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Anesth Analg. 2019 Oct 9. doi: 10.1213/ANE.0000000000004479. [Epub ahead of print]

Controlled Multifactorial Coagulopathy: Effects of Dilution, Hypothermia, and Acidosis on Thrombin Generation In Vitro.

Author information

1
From the The Henry M. Jackson Foundation for the Advancement of Military Medicine, Inc, Bethesda, Maryland.
2
DoD Biotechnology High Performance Computing Software Applications Institute (BHSAI), Telemedicine and Advanced Technology Research Center, US Army Medical Research and Development Command, Ft Detrick, Maryland.
3
Department of Anesthesiology, Emory University School of Medicine, Atlanta, Georgia.
4
Departments of Anesthesiology, Critical Care, and Surgery, Duke University School of Medicine, Durham, North Carolina.

Abstract

BACKGROUND:

Coagulopathy and hemostatic abnormalities remain a challenge in patients following trauma and major surgery. Coagulopathy in this setting has a multifactorial nature due to tissue injury, hemodilution, hypothermia, and acidosis, the severity of which may vary. In this study, we combined computational kinetic modeling and in vitro experimentation to investigate the effects of multifactorial coagulopathy on thrombin, the central enzyme in the coagulation system.

METHODS:

We measured thrombin generation in platelet-poor plasma from 10 healthy volunteers using the calibrated automated thrombogram assay (CAT). We considered 3 temperature levels (31°C, 34°C, and 37°C), 3 pH levels (6.9, 7.1, and 7.4), and 3 degrees of dilution with normal saline (no dilution, 3-fold dilution, and 5-fold dilution). We measured thrombin-generation time courses for all possible combinations of these conditions. For each combination, we analyzed 2 scenarios: without and with (15 nM) supplementation of thrombomodulin, a key natural regulator of thrombin generation. For each measured thrombin time course, we recorded 5 quantitative parameters and analyzed them using multivariable regression. Moreover, for multiple combinations of coagulopathic conditions, we performed routine coagulation tests: prothrombin time (PT) and activated partial thromboplastin time (aPTT). We compared the experimental results with simulations using a newly developed version of our computational kinetic model of blood coagulation.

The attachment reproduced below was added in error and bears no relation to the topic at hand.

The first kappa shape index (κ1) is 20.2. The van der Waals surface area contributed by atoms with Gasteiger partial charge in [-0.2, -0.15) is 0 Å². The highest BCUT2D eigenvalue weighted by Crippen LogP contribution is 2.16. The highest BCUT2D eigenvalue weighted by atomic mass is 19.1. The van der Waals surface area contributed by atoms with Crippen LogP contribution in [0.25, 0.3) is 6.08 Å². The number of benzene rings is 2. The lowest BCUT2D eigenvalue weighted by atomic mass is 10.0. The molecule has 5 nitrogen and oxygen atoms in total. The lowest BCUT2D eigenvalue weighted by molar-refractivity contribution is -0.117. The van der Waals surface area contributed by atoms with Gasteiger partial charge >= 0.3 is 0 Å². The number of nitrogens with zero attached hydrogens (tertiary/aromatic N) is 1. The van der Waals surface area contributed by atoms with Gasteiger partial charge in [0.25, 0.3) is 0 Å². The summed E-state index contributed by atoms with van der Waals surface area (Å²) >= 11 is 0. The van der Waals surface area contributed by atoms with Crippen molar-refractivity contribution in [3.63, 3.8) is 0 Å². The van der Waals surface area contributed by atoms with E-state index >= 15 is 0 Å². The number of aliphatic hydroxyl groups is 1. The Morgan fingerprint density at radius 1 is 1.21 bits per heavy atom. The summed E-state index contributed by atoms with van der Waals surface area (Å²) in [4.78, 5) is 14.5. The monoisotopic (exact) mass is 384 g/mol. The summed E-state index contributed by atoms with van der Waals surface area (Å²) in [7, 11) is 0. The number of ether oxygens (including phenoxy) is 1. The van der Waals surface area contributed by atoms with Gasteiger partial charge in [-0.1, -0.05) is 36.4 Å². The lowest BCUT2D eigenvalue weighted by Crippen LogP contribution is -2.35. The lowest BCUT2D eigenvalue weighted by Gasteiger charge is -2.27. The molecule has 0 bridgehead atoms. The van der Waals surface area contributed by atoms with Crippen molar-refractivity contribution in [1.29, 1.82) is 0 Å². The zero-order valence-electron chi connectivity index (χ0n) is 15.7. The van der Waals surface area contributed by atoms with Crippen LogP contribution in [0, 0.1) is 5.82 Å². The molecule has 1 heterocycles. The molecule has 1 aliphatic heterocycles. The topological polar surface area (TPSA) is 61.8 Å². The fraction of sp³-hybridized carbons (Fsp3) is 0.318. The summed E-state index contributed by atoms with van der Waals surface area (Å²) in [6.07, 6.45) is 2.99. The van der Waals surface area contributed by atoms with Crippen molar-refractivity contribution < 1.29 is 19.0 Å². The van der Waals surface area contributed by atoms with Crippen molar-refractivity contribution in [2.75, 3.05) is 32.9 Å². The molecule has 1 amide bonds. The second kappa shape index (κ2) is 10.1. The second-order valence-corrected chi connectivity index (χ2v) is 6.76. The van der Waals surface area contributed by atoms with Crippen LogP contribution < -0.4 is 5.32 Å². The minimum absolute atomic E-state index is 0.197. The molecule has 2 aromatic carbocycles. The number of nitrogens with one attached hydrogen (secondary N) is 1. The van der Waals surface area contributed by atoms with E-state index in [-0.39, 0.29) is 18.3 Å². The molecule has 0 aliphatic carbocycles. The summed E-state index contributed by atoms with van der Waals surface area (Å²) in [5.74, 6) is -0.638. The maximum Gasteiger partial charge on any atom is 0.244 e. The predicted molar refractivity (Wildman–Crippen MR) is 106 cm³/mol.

RESULTS:

Regression analysis allowed us to identify trends in our data (P < 10). In both model simulations and experiments, dilution progressively reduced the peak of thrombin generation. However, we did not experimentally detect the model-predicted delay in the onset of thrombin generation. In accord with the model predictions, hypothermia delayed the onset of thrombin generation; it also increased the thrombin peak time (up to 1.30-fold). Moreover, as predicted by the kinetic model, the experiments showed that hypothermia increased the area under the thrombin curve (up to 1.97-fold); it also increased the height of the thrombin peak (up to 1.48-fold). Progressive acidosis reduced the velocity index by up to 24%; acidosis-induced changes in other thrombin generation parameters were much smaller or none. Acidosis increased PT by 14% but did not influence aPTT. In contrast, dilution markedly prolonged both PT and aPTT. In our experiments, thrombomodulin affected thrombin-generation parameters mainly in undiluted plasma.

CONCLUSIONS:

Dilution with normal saline reduced the amount of generated thrombin, whereas hypothermia increased it and delayed the time of thrombin accumulation. In contrast, acidosis in vitro had little effect on thrombin generation.

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